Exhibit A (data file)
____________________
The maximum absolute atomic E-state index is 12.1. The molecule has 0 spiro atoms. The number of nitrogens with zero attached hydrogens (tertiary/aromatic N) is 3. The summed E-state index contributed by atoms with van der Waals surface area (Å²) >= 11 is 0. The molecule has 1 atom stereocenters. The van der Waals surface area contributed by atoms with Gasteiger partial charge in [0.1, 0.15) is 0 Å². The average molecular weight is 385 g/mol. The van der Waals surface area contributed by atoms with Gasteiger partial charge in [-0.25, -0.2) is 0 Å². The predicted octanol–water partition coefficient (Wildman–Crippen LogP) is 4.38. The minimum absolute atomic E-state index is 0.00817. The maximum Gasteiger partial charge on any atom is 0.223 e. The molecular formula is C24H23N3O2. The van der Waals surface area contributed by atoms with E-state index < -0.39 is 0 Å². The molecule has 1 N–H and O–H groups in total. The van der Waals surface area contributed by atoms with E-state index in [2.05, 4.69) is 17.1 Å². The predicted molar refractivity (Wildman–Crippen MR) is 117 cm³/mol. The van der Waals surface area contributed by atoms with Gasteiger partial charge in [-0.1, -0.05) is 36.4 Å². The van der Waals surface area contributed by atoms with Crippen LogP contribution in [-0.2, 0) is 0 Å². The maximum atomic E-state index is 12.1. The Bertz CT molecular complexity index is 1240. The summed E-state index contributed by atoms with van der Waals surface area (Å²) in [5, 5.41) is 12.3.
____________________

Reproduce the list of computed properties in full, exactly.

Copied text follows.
The maximum absolute atomic E-state index is 12.1. The molecule has 0 spiro atoms. The number of nitrogens with zero attached hydrogens (tertiary/aromatic N) is 3. The summed E-state index contributed by atoms with van der Waals surface area (Å²) >= 11 is 0. The molecule has 1 atom stereocenters. The van der Waals surface area contributed by atoms with Gasteiger partial charge in [0.1, 0.15) is 0 Å². The average molecular weight is 385 g/mol. The van der Waals surface area contributed by atoms with Gasteiger partial charge in [-0.25, -0.2) is 0 Å². The predicted octanol–water partition coefficient (Wildman–Crippen LogP) is 4.38. The minimum absolute atomic E-state index is 0.00817. The maximum Gasteiger partial charge on any atom is 0.223 e. The molecular formula is C24H23N3O2. The van der Waals surface area contributed by atoms with E-state index < -0.39 is 0 Å². The molecule has 1 N–H and O–H groups in total. The van der Waals surface area contributed by atoms with E-state index in [2.05, 4.69) is 17.1 Å². The predicted molar refractivity (Wildman–Crippen MR) is 117 cm³/mol. The van der Waals surface area contributed by atoms with Gasteiger partial charge in [-0.1, -0.05) is 36.4 Å². The van der Waals surface area contributed by atoms with Crippen LogP contribution in [-0.2, 0) is 0 Å². The maximum atomic E-state index is 12.1. The Bertz CT molecular complexity index is 1240. The summed E-state index contributed by atoms with van der Waals surface area (Å²) in [5, 5.41) is 12.3.